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BioMed Research International
Volume 2014 (2014), Article ID 697935, 12 pages
Review Article

Neuropathologic Implication of Peripheral Neuregulin-1 and EGF Signals in Dopaminergic Dysfunction and Behavioral Deficits Relevant to Schizophrenia: Their Target Cells and Time Window

Department of Molecular Neurobiology, Brain Research Institute, Niigata University, 1-757 Asahimachi-dori, Chuo-ku, Niigata 951-8585, Japan

Received 1 February 2014; Accepted 10 April 2014; Published 13 May 2014

Academic Editor: Saverio Bellusci

Copyright © 2014 Hiroyuki Nawa et al. This is an open access article distributed under the Creative Commons Attribution License, which permits unrestricted use, distribution, and reproduction in any medium, provided the original work is properly cited.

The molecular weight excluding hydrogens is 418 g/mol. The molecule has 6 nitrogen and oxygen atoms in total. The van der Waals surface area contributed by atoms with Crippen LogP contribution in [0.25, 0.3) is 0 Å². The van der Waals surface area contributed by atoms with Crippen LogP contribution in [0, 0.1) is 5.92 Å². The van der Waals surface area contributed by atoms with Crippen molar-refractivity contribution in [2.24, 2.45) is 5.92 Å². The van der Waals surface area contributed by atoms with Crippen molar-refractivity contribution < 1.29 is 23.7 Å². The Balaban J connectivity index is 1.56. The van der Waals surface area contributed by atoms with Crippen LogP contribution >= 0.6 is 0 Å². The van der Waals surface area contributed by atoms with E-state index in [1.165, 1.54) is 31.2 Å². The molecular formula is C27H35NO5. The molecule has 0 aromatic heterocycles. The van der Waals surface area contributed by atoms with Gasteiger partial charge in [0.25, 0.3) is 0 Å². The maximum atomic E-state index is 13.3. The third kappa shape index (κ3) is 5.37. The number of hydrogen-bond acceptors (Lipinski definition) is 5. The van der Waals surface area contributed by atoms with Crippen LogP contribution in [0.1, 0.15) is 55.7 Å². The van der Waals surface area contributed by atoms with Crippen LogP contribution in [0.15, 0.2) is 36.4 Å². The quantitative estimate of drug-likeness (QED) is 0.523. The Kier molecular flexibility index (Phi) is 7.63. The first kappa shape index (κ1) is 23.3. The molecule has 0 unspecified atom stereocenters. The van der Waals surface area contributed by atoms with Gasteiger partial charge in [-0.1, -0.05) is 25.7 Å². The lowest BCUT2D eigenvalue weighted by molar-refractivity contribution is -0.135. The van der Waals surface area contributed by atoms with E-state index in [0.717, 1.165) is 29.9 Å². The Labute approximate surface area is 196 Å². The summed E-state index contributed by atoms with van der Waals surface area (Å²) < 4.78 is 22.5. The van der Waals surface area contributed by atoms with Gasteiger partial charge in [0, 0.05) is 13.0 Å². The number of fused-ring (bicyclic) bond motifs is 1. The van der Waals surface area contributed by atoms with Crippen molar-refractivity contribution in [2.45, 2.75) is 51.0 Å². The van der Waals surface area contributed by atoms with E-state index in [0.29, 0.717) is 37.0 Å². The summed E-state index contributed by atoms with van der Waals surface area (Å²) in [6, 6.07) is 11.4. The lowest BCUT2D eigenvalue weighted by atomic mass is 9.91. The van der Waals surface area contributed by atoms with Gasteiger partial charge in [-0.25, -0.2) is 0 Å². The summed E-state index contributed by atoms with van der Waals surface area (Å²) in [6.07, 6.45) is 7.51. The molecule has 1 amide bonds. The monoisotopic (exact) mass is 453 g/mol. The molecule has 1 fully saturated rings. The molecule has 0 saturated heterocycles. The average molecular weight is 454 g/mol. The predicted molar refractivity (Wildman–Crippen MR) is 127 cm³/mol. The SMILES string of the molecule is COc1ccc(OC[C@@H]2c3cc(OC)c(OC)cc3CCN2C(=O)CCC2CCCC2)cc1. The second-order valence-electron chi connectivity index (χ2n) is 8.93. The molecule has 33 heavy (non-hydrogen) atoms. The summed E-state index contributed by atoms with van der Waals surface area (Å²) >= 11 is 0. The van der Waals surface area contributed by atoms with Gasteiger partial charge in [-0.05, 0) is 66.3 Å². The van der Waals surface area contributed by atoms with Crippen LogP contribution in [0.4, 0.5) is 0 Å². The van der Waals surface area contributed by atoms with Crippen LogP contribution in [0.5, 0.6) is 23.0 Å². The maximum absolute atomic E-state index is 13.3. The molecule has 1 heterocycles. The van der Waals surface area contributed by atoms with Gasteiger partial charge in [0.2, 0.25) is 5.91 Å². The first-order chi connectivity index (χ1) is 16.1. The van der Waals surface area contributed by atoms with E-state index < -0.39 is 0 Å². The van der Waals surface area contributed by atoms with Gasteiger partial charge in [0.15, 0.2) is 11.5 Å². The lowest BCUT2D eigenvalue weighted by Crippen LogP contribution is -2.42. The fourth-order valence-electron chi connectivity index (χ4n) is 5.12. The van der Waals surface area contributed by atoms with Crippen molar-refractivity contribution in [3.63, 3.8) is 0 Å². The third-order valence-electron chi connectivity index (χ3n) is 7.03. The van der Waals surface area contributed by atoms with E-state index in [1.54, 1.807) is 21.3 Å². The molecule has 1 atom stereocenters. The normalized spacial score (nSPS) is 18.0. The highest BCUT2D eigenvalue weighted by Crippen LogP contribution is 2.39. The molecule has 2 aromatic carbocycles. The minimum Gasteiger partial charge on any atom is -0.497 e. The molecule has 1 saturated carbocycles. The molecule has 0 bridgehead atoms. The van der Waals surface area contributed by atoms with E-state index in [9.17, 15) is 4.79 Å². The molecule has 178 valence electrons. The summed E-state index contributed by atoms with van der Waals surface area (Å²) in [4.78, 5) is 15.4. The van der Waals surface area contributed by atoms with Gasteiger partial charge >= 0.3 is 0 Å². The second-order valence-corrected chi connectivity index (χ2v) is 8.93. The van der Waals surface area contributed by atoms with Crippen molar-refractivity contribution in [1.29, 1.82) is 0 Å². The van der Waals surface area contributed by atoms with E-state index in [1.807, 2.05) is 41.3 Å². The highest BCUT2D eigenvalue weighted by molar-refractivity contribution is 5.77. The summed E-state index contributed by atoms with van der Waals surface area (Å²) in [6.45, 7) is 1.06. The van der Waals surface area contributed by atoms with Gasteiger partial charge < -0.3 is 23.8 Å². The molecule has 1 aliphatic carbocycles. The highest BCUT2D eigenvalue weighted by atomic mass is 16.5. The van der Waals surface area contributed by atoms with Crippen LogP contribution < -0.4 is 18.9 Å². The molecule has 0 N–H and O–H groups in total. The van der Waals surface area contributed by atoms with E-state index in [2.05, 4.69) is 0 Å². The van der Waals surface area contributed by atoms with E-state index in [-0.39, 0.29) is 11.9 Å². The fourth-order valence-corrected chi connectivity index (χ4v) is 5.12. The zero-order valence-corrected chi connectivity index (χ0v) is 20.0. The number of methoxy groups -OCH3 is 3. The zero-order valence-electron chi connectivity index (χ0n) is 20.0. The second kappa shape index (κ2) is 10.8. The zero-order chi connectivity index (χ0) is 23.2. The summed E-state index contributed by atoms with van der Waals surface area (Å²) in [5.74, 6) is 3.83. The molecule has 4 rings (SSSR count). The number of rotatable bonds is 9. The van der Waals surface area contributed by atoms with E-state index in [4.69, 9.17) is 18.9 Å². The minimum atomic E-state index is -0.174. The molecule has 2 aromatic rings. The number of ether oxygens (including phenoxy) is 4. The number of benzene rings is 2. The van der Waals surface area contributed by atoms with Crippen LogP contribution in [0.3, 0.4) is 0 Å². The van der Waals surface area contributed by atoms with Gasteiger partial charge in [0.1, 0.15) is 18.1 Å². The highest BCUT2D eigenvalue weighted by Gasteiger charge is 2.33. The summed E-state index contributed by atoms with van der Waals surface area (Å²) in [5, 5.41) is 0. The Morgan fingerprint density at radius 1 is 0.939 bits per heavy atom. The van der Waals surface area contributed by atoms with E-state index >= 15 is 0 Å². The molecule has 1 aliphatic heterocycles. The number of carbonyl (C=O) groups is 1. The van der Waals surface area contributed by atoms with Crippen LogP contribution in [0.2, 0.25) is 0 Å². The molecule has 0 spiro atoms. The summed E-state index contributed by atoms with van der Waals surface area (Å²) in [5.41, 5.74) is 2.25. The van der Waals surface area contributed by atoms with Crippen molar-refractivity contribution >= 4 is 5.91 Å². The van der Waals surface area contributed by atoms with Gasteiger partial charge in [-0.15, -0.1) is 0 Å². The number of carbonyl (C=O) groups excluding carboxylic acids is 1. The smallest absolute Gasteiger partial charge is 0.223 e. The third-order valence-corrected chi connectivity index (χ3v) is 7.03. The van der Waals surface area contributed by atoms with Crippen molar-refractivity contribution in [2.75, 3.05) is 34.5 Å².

Neuregulin-1 and epidermal growth factor (EGF) are implicated in the pathogenesis of schizophrenia. To test the developmental hypothesis for schizophrenia, we administered these factors to rodent pups, juveniles, and adults and characterized neurobiological and behavioral consequences. These factors were also provided from their transgenes or infused into the adult brain. Here we summarize previous results from these experiments and discuss those from neuropathological aspects. In the neonatal stage but not the juvenile and adult stages, subcutaneously injected factors penetrated the blood-brain barrier and acted on brain neurons, which later resulted in persistent behavioral and dopaminergic impairments associated with schizophrenia. Neonatally EGF-treated animals exhibited persistent hyperdopaminergic abnormalities in the nigro-pallido-striatal system while neuregulin-1 treatment resulted in dopaminergic deficits in the corticolimbic dopamine system. Effects on GABAergic and glutamatergic systems were transient or limited. Even in the adult stage, intracerebral administration and transgenic expression of these factors produced similar but not identical behavioral impairments, although the effects of intracerebral administration were reversible. These findings suggest that dopaminergic development is highly vulnerable to circulating ErbB ligands in the pre- and perinatal stages. Once maldevelopment of the dopaminergic system is established during early development, dopamine-associating behavioral deficits become irreversible and manifest at postpubertal stages.